This letter was written by George R. Laughton who was born in London, England, in 1820. He came to America with his parents in 1835; lived in New York City and Monroe Co., N. Y., till 1842, and then came to Platteville, Wisconsin. He was engaged in merchandising in Brockport, N. Y., three years, and two years in Clarkson, same county, previous to his coming to Wisconsin. He followed the same business in Platteville till 1846, then engaged in farming two miles out of the village till 1873, when he retired from active business, and came to Platteville to reside. He was married in Platteville in 1844, to Miss Mildred M. Durley of that place, and has had seven children. Mr. Laughton was the originator and promoter of the erection of the Grant County Soldiers’ Monument at Lancaster, which was the first of the kind erected in the United States. Source: From History of Grant County, Wisconsin, 1881, p. 911.
I found he following information concerning Miles Vineyard, who is mentioned as a victim of smallpox in this letter:
“Miles purchased land in Adams County, Illinois, next to William B. in December, 1833, a year after William had bought land there. From: Midwest Pioneers: History of the Ojibwa Nation – Some time in June of this year (1838), Miles Vineyard, sub-agent to the Chippewa’s on the Upper Mississippi, ascended the river to a point a short distance above Little Falls and summoned Hole-in-the-Day and his band to a council, and demanded the prisoner…. From the Grant County History: While writing of Platteville “In December (1843) following, the small-pox broke out in the village, and, before the physicians were able to agree as to the exact nature of the malady, an epidemic succeeded. … Miles M. Vineyard was among the next cases, and he, too, died. He resided at the Platteville Hotel and, after his death, the coffin was brought down stairs into the hall of that house, when Mrs. Vineyard, the widow, insisted it should be opened. This was done, notwithstanding the protests of those present, and the virulence of the disease dates from this point, it is claimed.”
Regarding the smallpox epidemic in Platteville:
“In 1841 Platteville had been made a chartered village, and it was just beginning a new era when its very existence was threatened by the small-pox scourge in the winter of 1843-1844, which is said to have afflicted half of the population and caused a death in every ten or eleven cases. Scarcely a family had escaped the dread disease, and though a deep gloom settled upon the community for a time, the people regained their courage and moved forward still further in the following years.” [Source: History of Platteville Academy, page 45]
Ezra Adams died of smallpox in Platteville on December 8, 1843. His death is mentioned in this letter as well.
Addressed to F. S. Church, Esq., Clarkson, Monroe County, New York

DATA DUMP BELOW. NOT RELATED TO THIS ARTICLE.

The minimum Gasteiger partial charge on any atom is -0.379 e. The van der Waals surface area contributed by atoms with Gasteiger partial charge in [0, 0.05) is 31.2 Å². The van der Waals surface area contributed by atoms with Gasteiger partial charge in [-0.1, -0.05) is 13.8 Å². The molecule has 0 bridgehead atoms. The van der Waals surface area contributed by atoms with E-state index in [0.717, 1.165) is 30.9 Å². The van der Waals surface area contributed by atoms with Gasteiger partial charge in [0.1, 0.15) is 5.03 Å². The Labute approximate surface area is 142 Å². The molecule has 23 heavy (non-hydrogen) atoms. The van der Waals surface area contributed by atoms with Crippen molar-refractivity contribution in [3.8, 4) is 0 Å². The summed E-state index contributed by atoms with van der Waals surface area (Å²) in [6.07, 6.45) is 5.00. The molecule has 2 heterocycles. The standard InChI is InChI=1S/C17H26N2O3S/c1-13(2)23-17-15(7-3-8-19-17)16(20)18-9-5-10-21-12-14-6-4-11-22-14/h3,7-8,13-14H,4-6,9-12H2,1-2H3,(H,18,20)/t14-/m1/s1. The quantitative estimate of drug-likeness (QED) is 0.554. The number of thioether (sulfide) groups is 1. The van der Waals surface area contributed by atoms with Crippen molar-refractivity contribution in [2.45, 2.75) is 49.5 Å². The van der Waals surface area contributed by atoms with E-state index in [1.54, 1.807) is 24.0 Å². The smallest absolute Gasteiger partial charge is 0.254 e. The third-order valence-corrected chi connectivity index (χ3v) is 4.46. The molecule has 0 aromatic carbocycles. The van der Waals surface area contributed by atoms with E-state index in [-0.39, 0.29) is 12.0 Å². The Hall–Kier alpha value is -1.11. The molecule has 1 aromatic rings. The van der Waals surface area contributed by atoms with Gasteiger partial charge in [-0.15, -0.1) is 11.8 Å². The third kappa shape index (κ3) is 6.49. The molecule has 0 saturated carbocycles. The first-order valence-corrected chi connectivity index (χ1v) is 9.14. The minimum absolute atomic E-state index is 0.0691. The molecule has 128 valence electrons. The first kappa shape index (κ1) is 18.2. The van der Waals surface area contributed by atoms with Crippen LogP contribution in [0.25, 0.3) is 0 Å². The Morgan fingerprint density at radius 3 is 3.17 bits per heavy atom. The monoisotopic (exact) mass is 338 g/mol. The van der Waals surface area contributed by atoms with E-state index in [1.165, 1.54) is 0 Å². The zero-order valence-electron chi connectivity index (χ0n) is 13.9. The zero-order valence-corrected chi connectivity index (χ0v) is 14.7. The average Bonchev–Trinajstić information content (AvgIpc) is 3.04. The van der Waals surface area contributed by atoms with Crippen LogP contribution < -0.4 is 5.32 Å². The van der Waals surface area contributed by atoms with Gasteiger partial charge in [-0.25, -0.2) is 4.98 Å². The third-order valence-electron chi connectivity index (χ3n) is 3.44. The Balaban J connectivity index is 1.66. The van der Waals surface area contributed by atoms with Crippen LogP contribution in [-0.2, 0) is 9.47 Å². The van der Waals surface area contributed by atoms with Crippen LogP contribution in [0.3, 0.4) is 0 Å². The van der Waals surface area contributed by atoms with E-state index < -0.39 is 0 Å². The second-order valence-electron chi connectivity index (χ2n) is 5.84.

Platteville, [Wisconsin Territory]
December 8, 1843
I write this not so much for news &c but to acquaint you with the fact that the real genuine small pox is frightfully raging in town. I have watched two nights this week with a person in the worst stage of the confluent, & twice last week with a person in the same situation. Last night I watched with Mr. Miles Vineyard, brother of James R. & who died this morning at ½ past 7 – about 5 minutes after my leaving him. I knew at 2 o’clock this morning he could not live long, being quite delirious, with a coldness of the extremities &c which alarming symptoms gradually increased until his decease. You may say I was foolish thus to expose myself willingly but I think I had the varioloid while in New York in ’37 & if so am safe. Besides, ever member of the family with whom I am boarding have been thro with it during the past 3 weeks but myself, & I have had no symptoms as yet at all; & further, my scars present a healthy cellular appearance which will perhaps carry me thro safely under the blessing of Divine Providence; & so alarmed are the people in town that there are not persons willing enough to do duty by the sick, & considering myself as a young man with no family depending upon me for support as is not the case with very many in town, I felt it my duty, & still do, to exert myself to the utmost to assist as much as possible in alleviating the sufferings of those who are afflicted with this loathsome disease. Two more – robust men generally – we expect will die today.
I have just returned from assisting to lay our Mr. Vineyard & Dr. Clarke has just requested me to go & assist him in vaccinating but dare not at present until I can change my clothes, &c. Now the object of this letter principally is this. If in the wisdom of an Almighty Providence I should be prostrated by this disease & next week will satisfy me, I shall be sick in very excellent hands viz at Mr. [Bennet] Atwood’s where every care would be taken of me, but if I am, I shall eschew medical advice as we have no doctor whom you or I would trust. And in case I die, shall leave all my affairs here in the hands of B. Atwood. You may judge I am alarmed & well I may be when more than half the town it is computed are now prostrate. When & where it will stop, we know not. Only yesterday did Doctor Clarke succeed in obtaining good virus & it is quite unlikely from the exposure everyone has been subjected to that it will remedy the complaint effectually for some time.
9th. Two more died yesterday – adults – making three funerals for today. Tho’ last evening in my official capacity visited very many of the sick & found none whose cases are seriously alarming at present. If I am sick, shall write or cause you to be kept informed. At present, must close as we are going to bury the clothes of Mr. Adams who died last night.
With best respects to Mrs. Church, George & yourself. Remain yours affectionately, — George R. Laughton